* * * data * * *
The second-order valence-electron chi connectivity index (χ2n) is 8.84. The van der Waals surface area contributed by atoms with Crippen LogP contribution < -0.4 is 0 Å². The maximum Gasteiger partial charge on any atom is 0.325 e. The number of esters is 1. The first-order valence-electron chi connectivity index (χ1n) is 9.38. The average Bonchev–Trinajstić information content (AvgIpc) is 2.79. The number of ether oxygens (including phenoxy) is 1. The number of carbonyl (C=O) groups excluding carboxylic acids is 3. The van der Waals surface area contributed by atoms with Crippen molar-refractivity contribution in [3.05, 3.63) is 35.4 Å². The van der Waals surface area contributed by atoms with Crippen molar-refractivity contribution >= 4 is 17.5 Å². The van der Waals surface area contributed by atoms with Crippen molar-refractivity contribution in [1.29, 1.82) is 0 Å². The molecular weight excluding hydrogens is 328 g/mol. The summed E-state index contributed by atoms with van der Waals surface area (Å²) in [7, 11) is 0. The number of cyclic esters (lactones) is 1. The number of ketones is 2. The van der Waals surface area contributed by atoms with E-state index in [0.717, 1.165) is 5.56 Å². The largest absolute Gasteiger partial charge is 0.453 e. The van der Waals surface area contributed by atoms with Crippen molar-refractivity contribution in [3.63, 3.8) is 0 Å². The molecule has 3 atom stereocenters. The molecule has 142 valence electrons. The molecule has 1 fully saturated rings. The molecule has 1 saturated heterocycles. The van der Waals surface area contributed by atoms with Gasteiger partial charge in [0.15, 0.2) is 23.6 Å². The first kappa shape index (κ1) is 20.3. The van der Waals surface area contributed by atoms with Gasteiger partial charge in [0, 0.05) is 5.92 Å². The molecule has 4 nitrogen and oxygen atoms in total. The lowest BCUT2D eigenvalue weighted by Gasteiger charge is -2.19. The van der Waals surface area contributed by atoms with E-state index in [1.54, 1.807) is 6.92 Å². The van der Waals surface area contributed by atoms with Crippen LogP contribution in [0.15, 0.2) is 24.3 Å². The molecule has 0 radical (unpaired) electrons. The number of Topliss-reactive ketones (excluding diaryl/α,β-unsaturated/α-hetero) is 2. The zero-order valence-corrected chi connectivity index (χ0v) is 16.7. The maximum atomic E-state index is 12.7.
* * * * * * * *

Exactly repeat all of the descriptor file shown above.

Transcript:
The second-order valence-electron chi connectivity index (χ2n) is 8.84. The van der Waals surface area contributed by atoms with Crippen LogP contribution < -0.4 is 0 Å². The maximum Gasteiger partial charge on any atom is 0.325 e. The number of esters is 1. The first-order valence-electron chi connectivity index (χ1n) is 9.38. The average Bonchev–Trinajstić information content (AvgIpc) is 2.79. The number of ether oxygens (including phenoxy) is 1. The number of carbonyl (C=O) groups excluding carboxylic acids is 3. The van der Waals surface area contributed by atoms with Crippen molar-refractivity contribution in [3.05, 3.63) is 35.4 Å². The van der Waals surface area contributed by atoms with Crippen molar-refractivity contribution >= 4 is 17.5 Å². The van der Waals surface area contributed by atoms with Crippen molar-refractivity contribution in [1.29, 1.82) is 0 Å². The molecular weight excluding hydrogens is 328 g/mol. The summed E-state index contributed by atoms with van der Waals surface area (Å²) in [7, 11) is 0. The number of cyclic esters (lactones) is 1. The number of ketones is 2. The van der Waals surface area contributed by atoms with E-state index in [0.717, 1.165) is 5.56 Å². The largest absolute Gasteiger partial charge is 0.453 e. The van der Waals surface area contributed by atoms with Crippen molar-refractivity contribution in [3.63, 3.8) is 0 Å². The molecule has 3 atom stereocenters. The molecule has 142 valence electrons. The molecule has 1 fully saturated rings. The molecule has 1 saturated heterocycles. The van der Waals surface area contributed by atoms with Gasteiger partial charge in [0.15, 0.2) is 23.6 Å². The first kappa shape index (κ1) is 20.3. The van der Waals surface area contributed by atoms with Gasteiger partial charge in [0, 0.05) is 5.92 Å². The molecule has 4 nitrogen and oxygen atoms in total. The lowest BCUT2D eigenvalue weighted by Gasteiger charge is -2.19. The van der Waals surface area contributed by atoms with E-state index in [1.54, 1.807) is 6.92 Å². The van der Waals surface area contributed by atoms with Crippen LogP contribution in [0.15, 0.2) is 24.3 Å². The molecule has 0 radical (unpaired) electrons. The number of Topliss-reactive ketones (excluding diaryl/α,β-unsaturated/α-hetero) is 2. The zero-order valence-corrected chi connectivity index (χ0v) is 16.7. The maximum atomic E-state index is 12.7.